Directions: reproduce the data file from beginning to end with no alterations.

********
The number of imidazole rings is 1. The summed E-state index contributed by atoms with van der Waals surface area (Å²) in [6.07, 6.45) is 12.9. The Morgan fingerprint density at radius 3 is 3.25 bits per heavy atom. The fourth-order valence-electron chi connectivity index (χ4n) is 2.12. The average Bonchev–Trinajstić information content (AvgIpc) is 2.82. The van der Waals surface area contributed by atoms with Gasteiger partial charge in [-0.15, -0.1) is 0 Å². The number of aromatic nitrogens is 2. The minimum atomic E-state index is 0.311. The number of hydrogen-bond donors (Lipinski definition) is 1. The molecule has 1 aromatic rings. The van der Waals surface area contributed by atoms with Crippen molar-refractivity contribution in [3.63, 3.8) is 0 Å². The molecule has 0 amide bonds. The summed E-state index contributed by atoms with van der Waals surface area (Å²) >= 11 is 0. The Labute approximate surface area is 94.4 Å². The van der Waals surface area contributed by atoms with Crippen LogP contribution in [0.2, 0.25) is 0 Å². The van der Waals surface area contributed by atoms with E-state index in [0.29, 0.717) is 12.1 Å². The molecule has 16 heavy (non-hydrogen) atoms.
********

The number of imidazole rings is 1. The summed E-state index contributed by atoms with van der Waals surface area (Å²) in [6.07, 6.45) is 12.9. The Morgan fingerprint density at radius 3 is 3.25 bits per heavy atom. The fourth-order valence-electron chi connectivity index (χ4n) is 2.12. The average Bonchev–Trinajstić information content (AvgIpc) is 2.82. The van der Waals surface area contributed by atoms with Gasteiger partial charge in [-0.15, -0.1) is 0 Å². The number of aromatic nitrogens is 2. The minimum atomic E-state index is 0.311. The number of hydrogen-bond donors (Lipinski definition) is 1. The molecule has 1 aromatic rings. The van der Waals surface area contributed by atoms with Crippen molar-refractivity contribution in [3.63, 3.8) is 0 Å². The molecule has 0 amide bonds. The summed E-state index contributed by atoms with van der Waals surface area (Å²) >= 11 is 0. The Labute approximate surface area is 94.4 Å². The van der Waals surface area contributed by atoms with Crippen LogP contribution in [0.2, 0.25) is 0 Å². The van der Waals surface area contributed by atoms with E-state index in [0.29, 0.717) is 12.1 Å². The molecule has 16 heavy (non-hydrogen) atoms.